Painful church split in Twin Cities: But what kind of Lutherans are we dealing with here? — GetReligion (2024)

Attention all supporters of strong, accurate religion-beat reporting: What is the first question a journalist needs to answer for readers when covering a "Lutheran church" story, especially when it is linked to controversy?

Let me raise the stakes a bit higher. This question is especially true when dealing with a flock located in Minnesota or elsewhere in the upper Midwest, which is often called the Lutheran Belt in American life because there are so many Lutheran congregations in that region.

The question: So what kind of Lutherans are we talking about?

Are we dealing with a congregation in the Evangelical Lutheran Church in America, which, despite the presence of the E-word in the name, is a liberal flock on key issues of doctrine and moral theology? Or how about the Lutheran Church -- Missouri Synod, located on the right side of the mainline Protestant world? Or how about the smaller Wisconsin Evangelical Lutheran Synod, which is also more doctrinally conservative than the ELCA?

So check out the top of this major story in the St. Paul Pioneer Press earlier this month. Yes, you'll have to look for clues in this long passage:

North Heights Lutheran, the one-time megachurch of Arden Hills, has run out of prayers.

The church is shutting down, the apparent victim of a civil war that has split it apart. After 70 years of weekly worship, the church’s last service will be Sunday.

“This took me by surprise,” 20-year member Zelda Erickson said Monday after learning of the closing at an announcement during Sunday’s church service. “I feel terrible about this.”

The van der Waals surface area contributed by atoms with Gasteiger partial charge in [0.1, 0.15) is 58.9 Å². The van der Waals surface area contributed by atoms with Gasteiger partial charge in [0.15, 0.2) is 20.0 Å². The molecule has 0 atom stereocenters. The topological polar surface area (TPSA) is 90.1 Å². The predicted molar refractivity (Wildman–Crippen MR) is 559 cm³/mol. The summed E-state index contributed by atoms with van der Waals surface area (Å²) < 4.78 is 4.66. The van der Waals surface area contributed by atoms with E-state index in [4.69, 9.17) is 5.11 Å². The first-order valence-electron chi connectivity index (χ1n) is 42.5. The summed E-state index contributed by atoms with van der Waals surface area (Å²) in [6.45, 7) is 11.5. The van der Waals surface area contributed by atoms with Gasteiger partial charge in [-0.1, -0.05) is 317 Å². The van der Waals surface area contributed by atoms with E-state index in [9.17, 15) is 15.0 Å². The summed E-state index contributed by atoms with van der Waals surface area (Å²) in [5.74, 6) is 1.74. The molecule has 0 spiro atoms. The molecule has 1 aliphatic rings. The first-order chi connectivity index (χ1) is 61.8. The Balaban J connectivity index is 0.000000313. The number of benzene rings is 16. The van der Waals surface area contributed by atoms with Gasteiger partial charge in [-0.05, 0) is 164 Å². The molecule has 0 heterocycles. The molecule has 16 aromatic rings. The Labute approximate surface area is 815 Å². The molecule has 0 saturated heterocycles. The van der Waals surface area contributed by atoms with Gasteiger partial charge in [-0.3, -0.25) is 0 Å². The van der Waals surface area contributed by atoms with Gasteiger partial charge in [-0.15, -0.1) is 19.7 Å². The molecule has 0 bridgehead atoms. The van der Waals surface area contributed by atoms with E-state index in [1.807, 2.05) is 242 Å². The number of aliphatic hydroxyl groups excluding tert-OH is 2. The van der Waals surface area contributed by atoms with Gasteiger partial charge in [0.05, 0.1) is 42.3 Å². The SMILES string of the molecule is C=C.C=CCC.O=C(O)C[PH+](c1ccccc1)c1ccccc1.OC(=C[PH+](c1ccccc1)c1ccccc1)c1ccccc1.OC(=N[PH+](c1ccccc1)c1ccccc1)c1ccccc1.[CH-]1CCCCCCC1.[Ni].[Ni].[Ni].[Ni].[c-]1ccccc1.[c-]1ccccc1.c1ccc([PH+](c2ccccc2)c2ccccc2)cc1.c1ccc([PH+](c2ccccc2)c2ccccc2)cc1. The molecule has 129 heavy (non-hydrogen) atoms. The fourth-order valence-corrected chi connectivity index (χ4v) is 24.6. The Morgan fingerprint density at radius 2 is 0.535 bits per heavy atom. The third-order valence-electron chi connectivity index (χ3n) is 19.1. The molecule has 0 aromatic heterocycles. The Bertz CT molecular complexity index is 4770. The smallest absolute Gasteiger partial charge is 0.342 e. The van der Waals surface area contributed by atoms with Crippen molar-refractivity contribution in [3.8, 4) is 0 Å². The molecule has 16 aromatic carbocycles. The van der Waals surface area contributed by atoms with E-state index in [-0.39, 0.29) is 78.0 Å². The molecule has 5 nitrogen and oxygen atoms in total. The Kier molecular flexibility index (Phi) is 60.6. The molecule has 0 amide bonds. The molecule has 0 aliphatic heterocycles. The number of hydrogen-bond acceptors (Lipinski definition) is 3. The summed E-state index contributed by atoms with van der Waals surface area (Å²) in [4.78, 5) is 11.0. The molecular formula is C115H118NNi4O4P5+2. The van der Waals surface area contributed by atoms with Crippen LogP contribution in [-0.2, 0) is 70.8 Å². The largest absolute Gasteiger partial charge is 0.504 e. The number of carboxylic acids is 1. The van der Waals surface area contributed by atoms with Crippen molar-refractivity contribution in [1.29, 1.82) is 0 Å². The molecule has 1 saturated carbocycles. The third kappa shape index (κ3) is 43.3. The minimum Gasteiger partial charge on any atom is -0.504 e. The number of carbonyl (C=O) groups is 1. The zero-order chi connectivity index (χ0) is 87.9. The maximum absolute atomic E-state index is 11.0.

North Heights once had Sunday attendance of 3,400 at two church locations. But attendance has fallen recently to several hundred -- not enough to keep the church afloat. ...

Phone and email messages to church leaders, including pastor Mindy Bak, were not answered Monday.

Yes, the pastor is a woman. That would hint that this is an ELCA congregation, right? Except that we are also talking about a flock that experienced strong growth in recent decades, a timeframe in which the ELCA has been experienced stunning declines in terms of membership.

So what kind of Lutherans are we dealing with here? And what issue was at the heart of this painful split?

Believe it or not, the story never answers either of those questions (other than in comments by readers at the end of the report). I realize that the "why" question would require strong quotes from people on both sides of the split and the reporter -- trigger warning -- would have to ask questions about doctrine. Maybe like these three?

Here is the closest that readers get to an answer on the second question, with quotes from a Jack Anderson, a former member:

“She lost the primary support of the church -- the tithers,” said Anderson. “The young people around here are not in a position to command a lot of resources. But the (breakaway church) has lots of well-established people.”

Jim Kellett was a member of North Heights for about 25 years -- until he began attending the alternative services last year. He, too, was critical of Bak and said she was “destroying the church.”

When interviewed in September, Bak said the drastic cuts were necessary to save the church. She charged that the Bondservants were sexist and could not stand to see the church led by a woman.

OK, let's assume that "tithers" -- people who give 10 percent of their income to the church -- are older, more traditional members. It might make sense for some of them to leave if placed under the leadership of an ordained woman.

But none of this makes any sense at all without knowing what brand of Lutherans we are talking about, right? It's like covering a Baptist war in, oh, Atlanta without knowing the differences between the Southern Baptist Convention and a church in the Cooperative Baptist Fellowship.

So has anyone else covered the basics in this story? Well, in the Twin Cities there is another newspaper. So what does the Minneapolis Star Tribune story say? In this case, the big question is answered right at the very top (where this information belongs):